At this year's RICS BIM conference the elephant in the room was April 4th 2016, the deadline for all public construction projects to be BIM Level 2 compliant. This is the culmination of a five year process starting in 2011 focussed on developing a set of documents defining BIM Level 2 and providing best practices for achieving compliance.
This year's conference suggests that for many in the industry they are now wrestling with implementation issues and are reporting a shortage of BIM skills. They are finding that BIM is really about data and are realizing that data management and analytics are essential to handling and interpreting the huge volume of data that is being generated. A shortage of data scientists to help them to do this has become an acute problem.
Transforming the UK Construction Industry in Five Years
The government's focus from the beginning has been on full life cycle BIM. Back in 2010/2011, the Government's BIM roadmap was perceived to be very aggressive, mandating BIM Level 2 compliance for all national government projects after just five years. In the UK public projects comprise about 50% of the construction industry so this amounted to radically transforming the UK construction industry in half a decade. Put another way the construction industry had to move from thinking analog to thinking digital in just five years.
The utility industry has been going through a similar transition in moving to what is called a smart grid and distributed generation. Some think that this process will take 20 years. But new technology and a younger generation steeped in digital is stepping in to make this happen much sooner than that. Energy is going digital more rapidly than expected. I think it likely that something similar will happen in the construction industry because digital enables all sorts of efficiencies that we often cannot even imagine. Uber and Airbnb are classic examples. Both are the largest or second largest companies in their respective industries. Gartner has forecasted a similar type of company will emerge for managing energy flows in the electric power industry by 2020.
For 2012 the Government's strategy focussed on discovery through pilot projects, notably the Ministry of Justice Cookham Wood project, a £20 mllion project where it is estimated that BIM saved hundreds of thousands of pounds in CAPEX costs.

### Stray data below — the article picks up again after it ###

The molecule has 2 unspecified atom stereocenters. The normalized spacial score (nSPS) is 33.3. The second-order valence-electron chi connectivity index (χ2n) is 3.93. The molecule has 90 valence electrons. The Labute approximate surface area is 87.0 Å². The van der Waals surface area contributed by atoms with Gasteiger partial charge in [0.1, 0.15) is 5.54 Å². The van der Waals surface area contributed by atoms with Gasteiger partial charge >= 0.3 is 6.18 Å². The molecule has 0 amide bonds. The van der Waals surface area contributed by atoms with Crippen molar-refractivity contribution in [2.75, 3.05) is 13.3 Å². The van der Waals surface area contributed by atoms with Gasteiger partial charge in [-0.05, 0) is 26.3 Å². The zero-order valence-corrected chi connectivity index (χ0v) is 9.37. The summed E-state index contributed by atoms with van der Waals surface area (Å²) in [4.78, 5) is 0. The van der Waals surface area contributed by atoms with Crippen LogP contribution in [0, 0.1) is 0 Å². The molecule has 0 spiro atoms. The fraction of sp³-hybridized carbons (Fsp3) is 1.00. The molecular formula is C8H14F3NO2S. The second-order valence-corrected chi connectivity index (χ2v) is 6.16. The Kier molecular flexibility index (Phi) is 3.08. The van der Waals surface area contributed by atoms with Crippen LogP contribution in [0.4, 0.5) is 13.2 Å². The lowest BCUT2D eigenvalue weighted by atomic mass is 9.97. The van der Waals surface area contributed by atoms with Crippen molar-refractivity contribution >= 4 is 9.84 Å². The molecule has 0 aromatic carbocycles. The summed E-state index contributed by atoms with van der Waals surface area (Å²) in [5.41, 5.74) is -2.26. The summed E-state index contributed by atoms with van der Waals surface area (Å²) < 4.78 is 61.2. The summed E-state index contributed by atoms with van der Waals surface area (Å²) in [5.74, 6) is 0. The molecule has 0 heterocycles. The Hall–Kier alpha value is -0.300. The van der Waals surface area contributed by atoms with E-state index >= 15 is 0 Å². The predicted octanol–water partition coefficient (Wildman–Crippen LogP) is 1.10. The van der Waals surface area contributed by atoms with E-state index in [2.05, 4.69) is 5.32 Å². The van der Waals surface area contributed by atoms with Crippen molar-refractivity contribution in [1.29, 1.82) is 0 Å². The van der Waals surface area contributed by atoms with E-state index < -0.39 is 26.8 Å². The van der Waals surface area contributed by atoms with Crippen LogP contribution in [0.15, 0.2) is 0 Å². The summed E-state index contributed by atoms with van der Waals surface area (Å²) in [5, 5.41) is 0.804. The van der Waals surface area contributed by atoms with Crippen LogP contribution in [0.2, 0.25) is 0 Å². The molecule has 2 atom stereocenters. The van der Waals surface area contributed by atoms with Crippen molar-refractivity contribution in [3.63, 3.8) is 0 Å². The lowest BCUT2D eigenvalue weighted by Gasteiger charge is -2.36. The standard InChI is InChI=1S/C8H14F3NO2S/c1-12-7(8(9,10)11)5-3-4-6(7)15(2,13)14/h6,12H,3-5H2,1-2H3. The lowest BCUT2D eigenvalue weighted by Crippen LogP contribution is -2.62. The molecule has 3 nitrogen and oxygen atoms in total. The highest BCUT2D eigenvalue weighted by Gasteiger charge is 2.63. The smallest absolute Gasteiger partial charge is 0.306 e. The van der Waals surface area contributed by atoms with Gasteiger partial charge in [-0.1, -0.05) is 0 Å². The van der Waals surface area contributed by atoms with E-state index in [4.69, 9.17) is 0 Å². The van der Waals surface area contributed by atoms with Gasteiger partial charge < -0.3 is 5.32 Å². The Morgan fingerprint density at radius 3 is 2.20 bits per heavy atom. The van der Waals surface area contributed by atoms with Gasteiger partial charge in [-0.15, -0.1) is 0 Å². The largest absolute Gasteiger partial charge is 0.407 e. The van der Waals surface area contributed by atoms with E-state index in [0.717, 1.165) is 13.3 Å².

At the 2013 conference David Philp,Head of BIM Implementation, Cabinet Office, UK Government, announced PAS 1192-2 a key document supporting the Construction BIM Strategy to achieve Level 2 compliance. It specified requirements for achieving BIM Level 2, sets set out the framework for collaborative working on BIM enabled projects and provided specific guidance for the information management requirements associated with projects delivered using BIM. David Philp made it clear that although the initial focus is on the design/build part of the lifecycle with the goal of saving 20% of Capex and reducing the 30% waste in most construction projects, the "largest prize for BIM lies in the operational stages of the project life-cycle".
At the 2014 conference Peter Hansford, Government Chief Construction Advisor, made a link between the overwhelming interest in BIM as represented by the sold-out RICS BIM conference and the industry’s enhanced interest and appetite for BIM. He saw a shift in emphasis from asking ‘’should we do BIM?’’ to ‘’how do we do BIM?’’ This was happengin inspite of the fact that as, Rich Saxon, the UK Government's BIM Ambassador for Growth, pointed out In a panel discussion on the future of BIM that some aspects of BIM Level 2 were still incomplete.
Deborah Rowland, Head of Facilities Management, Government Property Unit, Cabinet Office in the UK Government outlined the Government's motivation and plans for a program to improve the post construction handover and operation of newly constructed buildings. She described the Government Soft Landings (GSL) program which was intended to rectify this and was designed to put in place a legal, contractual, and technical framework (based on the BSRIA Soft Landings Framework) incorporating building information modeling (BIM) to fix the problem by ensuring continuity thoughout the buiiding lifecycle from inception, though design, construction, commissioning, training and handover through to operations and maintenance for 1-3 years after handover.